The wings of the future, for I have them.
How dear you will be to me when I too grow old, old comrade.

 

To The Stone-Cutters

Stone-cutters fighting time with marble, you foredefeated
Challengers of oblivion
Eat cynical earnings, knowing rock splits, records fall down,
The square-limbed Roman letters
Scale in the thaws, wear in the rain. The poet as well
Builds his monument mockingly;
For man will be blotted out, the blithe earth die, the brave sun
Die blind and blacken to the heart:
Yet stones have stood for a thousand years, and pained thoughts found
The honey of peace in old poems.

 

Tor House

If you should look for this place after a handful
of lifetimes:
Perhaps of my planted forest a few
May stand yet, dark-leaved Australians or the coast
cypress, haggard
With storm-drift; but fire and the axe are devils.
Look for foundations of sea-worn granite, my fingers
had the art
To make stone love stone, you will find some remnant.
But if you should look in your idleness after ten
thousand years:
It is the granite knoll on the granite
And lava tongue in the midst of the bay, by the mouth
of the Carmel
River-valley, these four will remain
In the change of names. You will know it by the wild
sea-fragrance of wind
Though the ocean may have climbed or retired a little;
You will know it by the valley inland that our sun
and our moon were born from
Before the poles changed; and Orion in December
Evenings was strung in the throat of the valley like
a lamp-lighted bridge.
Come in the morning you will see white gulls
Weaving a dance over blue water, the wane of the moon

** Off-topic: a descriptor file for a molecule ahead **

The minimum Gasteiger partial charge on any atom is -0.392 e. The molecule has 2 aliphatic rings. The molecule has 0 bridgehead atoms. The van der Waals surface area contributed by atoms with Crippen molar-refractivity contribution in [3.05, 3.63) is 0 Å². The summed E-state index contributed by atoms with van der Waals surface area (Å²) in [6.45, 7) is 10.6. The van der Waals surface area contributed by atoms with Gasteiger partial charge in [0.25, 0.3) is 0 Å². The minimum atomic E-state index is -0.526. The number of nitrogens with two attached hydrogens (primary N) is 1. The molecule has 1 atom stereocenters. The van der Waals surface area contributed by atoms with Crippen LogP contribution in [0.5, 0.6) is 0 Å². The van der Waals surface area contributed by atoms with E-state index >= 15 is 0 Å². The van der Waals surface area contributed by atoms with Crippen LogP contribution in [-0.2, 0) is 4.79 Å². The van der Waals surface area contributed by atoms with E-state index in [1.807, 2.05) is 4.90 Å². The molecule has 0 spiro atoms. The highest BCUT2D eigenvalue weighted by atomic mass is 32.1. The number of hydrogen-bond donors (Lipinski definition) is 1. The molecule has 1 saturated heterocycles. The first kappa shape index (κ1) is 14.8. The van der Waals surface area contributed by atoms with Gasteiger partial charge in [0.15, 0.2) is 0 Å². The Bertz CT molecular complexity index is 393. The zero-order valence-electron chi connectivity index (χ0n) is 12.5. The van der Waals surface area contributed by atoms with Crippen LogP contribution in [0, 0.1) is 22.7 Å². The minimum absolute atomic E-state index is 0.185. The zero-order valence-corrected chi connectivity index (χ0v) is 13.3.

Their dance-companion, a ghost walking
By daylight, but wider and whiter than any bird in
the world.
My ghost you needn't look for; it is probably
Here, but a dark one, deep in the granite, not
dancing on wind
With the mad wings and the day moon.

 

Vulture

I had walked since dawn and lay down to rest on a bare hillside
Above the ocean. I saw through half-shut eyelids a vulture wheeling
high up in heaven,
And presently it passed again, but lower and nearer, its orbit
narrowing,
I understood then
That I was under inspection. I lay death-still and heard the flight-
feathers
Whistle above me and make their circle and come nearer.
I could see the naked red head between the great wings
Bear downward staring. I said, 'My dear bird, we are wasting time
here.
These old bones will still work; they are not for you.' But how
beautiful
he looked, gliding down
On those great sails; how beautiful he looked, veering away in the
sea-light
over the precipice. I tell you solemnly
That I was sorry to have disappointed him. To be eaten by that beak
and
become part of him, to share those wings and those eyes--
What a sublime end of one's body, what an enskyment; what a life
after death.

. . Poems Jeffers Robinson